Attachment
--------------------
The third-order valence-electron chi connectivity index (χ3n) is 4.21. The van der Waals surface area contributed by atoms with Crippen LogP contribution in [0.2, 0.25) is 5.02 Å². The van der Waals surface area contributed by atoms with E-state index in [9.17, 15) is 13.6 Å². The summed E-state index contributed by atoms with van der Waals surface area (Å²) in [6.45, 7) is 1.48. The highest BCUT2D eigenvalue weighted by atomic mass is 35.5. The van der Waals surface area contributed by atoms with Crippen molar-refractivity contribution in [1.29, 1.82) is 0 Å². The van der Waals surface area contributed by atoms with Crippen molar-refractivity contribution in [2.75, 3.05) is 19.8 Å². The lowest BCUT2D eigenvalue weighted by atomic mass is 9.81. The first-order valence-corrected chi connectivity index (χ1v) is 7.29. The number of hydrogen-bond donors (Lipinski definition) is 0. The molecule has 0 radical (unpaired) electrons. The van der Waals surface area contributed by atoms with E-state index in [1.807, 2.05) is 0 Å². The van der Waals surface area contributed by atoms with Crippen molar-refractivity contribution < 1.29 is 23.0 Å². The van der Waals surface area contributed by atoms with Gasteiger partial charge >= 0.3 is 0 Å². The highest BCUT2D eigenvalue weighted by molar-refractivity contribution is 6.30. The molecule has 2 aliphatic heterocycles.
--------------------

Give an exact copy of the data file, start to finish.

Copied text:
The third-order valence-electron chi connectivity index (χ3n) is 4.21. The van der Waals surface area contributed by atoms with Crippen LogP contribution in [0.2, 0.25) is 5.02 Å². The van der Waals surface area contributed by atoms with E-state index in [9.17, 15) is 13.6 Å². The summed E-state index contributed by atoms with van der Waals surface area (Å²) in [6.45, 7) is 1.48. The highest BCUT2D eigenvalue weighted by atomic mass is 35.5. The van der Waals surface area contributed by atoms with Crippen molar-refractivity contribution in [1.29, 1.82) is 0 Å². The van der Waals surface area contributed by atoms with Crippen molar-refractivity contribution in [2.75, 3.05) is 19.8 Å². The lowest BCUT2D eigenvalue weighted by atomic mass is 9.81. The first-order valence-corrected chi connectivity index (χ1v) is 7.29. The number of hydrogen-bond donors (Lipinski definition) is 0. The molecule has 0 radical (unpaired) electrons. The van der Waals surface area contributed by atoms with E-state index in [1.807, 2.05) is 0 Å². The van der Waals surface area contributed by atoms with Crippen molar-refractivity contribution < 1.29 is 23.0 Å². The van der Waals surface area contributed by atoms with Gasteiger partial charge >= 0.3 is 0 Å². The highest BCUT2D eigenvalue weighted by molar-refractivity contribution is 6.30. The molecule has 2 aliphatic heterocycles.